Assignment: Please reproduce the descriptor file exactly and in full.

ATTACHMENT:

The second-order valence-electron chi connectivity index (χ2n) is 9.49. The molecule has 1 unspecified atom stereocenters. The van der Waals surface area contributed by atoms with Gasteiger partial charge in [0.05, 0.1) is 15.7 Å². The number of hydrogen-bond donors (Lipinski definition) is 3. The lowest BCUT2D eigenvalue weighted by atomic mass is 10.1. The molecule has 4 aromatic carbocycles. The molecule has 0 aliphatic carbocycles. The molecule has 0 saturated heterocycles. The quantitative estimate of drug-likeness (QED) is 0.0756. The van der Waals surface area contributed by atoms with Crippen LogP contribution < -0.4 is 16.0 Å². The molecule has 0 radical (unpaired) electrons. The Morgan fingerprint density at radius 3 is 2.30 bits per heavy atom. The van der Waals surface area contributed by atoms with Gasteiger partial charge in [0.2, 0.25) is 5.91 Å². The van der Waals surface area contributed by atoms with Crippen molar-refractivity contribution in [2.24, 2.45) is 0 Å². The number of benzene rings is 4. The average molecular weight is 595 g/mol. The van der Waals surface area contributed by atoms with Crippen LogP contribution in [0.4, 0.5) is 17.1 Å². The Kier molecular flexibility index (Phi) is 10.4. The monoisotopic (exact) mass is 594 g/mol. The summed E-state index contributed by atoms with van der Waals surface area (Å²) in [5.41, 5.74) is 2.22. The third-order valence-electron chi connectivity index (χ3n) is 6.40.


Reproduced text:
The second-order valence-electron chi connectivity index (χ2n) is 9.49. The molecule has 1 unspecified atom stereocenters. The van der Waals surface area contributed by atoms with Gasteiger partial charge in [0.05, 0.1) is 15.7 Å². The number of hydrogen-bond donors (Lipinski definition) is 3. The lowest BCUT2D eigenvalue weighted by atomic mass is 10.1. The molecule has 4 aromatic carbocycles. The molecule has 0 aliphatic carbocycles. The molecule has 0 saturated heterocycles. The quantitative estimate of drug-likeness (QED) is 0.0756. The van der Waals surface area contributed by atoms with Crippen LogP contribution < -0.4 is 16.0 Å². The molecule has 0 radical (unpaired) electrons. The Morgan fingerprint density at radius 3 is 2.30 bits per heavy atom. The van der Waals surface area contributed by atoms with Gasteiger partial charge in [0.2, 0.25) is 5.91 Å². The van der Waals surface area contributed by atoms with Crippen molar-refractivity contribution in [2.24, 2.45) is 0 Å². The number of benzene rings is 4. The average molecular weight is 595 g/mol. The van der Waals surface area contributed by atoms with Crippen LogP contribution in [0.4, 0.5) is 17.1 Å². The Kier molecular flexibility index (Phi) is 10.4. The monoisotopic (exact) mass is 594 g/mol. The summed E-state index contributed by atoms with van der Waals surface area (Å²) in [5.41, 5.74) is 2.22. The third-order valence-electron chi connectivity index (χ3n) is 6.40.